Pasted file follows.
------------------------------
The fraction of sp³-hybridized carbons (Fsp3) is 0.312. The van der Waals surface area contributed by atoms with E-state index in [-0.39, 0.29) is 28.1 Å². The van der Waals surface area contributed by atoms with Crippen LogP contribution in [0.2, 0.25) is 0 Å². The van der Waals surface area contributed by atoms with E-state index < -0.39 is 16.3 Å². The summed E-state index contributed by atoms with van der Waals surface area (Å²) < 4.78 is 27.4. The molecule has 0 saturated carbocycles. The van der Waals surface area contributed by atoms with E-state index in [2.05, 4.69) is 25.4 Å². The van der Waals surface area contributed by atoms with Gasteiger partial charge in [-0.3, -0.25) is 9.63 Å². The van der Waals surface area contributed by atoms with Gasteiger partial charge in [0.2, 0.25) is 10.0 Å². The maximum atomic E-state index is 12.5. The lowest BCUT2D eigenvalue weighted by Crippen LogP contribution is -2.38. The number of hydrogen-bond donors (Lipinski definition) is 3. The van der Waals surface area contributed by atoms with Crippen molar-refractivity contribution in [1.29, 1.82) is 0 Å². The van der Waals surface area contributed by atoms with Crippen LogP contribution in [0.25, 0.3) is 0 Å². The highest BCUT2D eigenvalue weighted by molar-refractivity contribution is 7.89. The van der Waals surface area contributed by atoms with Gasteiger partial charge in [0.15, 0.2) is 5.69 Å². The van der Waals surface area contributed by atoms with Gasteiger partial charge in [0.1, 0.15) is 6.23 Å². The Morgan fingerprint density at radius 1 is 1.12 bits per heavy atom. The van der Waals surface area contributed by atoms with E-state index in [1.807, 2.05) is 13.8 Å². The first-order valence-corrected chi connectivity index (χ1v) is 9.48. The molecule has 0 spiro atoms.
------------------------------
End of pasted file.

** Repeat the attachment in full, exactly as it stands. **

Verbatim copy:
The fraction of sp³-hybridized carbons (Fsp3) is 0.312. The van der Waals surface area contributed by atoms with E-state index in [-0.39, 0.29) is 28.1 Å². The van der Waals surface area contributed by atoms with Crippen LogP contribution in [0.2, 0.25) is 0 Å². The van der Waals surface area contributed by atoms with E-state index < -0.39 is 16.3 Å². The summed E-state index contributed by atoms with van der Waals surface area (Å²) < 4.78 is 27.4. The molecule has 0 saturated carbocycles. The van der Waals surface area contributed by atoms with E-state index in [2.05, 4.69) is 25.4 Å². The van der Waals surface area contributed by atoms with Gasteiger partial charge in [-0.3, -0.25) is 9.63 Å². The van der Waals surface area contributed by atoms with Gasteiger partial charge in [0.2, 0.25) is 10.0 Å². The maximum atomic E-state index is 12.5. The lowest BCUT2D eigenvalue weighted by Crippen LogP contribution is -2.38. The number of hydrogen-bond donors (Lipinski definition) is 3. The van der Waals surface area contributed by atoms with Crippen molar-refractivity contribution in [1.29, 1.82) is 0 Å². The van der Waals surface area contributed by atoms with Crippen LogP contribution in [0.25, 0.3) is 0 Å². The highest BCUT2D eigenvalue weighted by molar-refractivity contribution is 7.89. The van der Waals surface area contributed by atoms with Gasteiger partial charge in [0.15, 0.2) is 5.69 Å². The van der Waals surface area contributed by atoms with Gasteiger partial charge in [0.1, 0.15) is 6.23 Å². The Morgan fingerprint density at radius 1 is 1.12 bits per heavy atom. The van der Waals surface area contributed by atoms with E-state index in [1.807, 2.05) is 13.8 Å². The first-order valence-corrected chi connectivity index (χ1v) is 9.48. The molecule has 0 spiro atoms.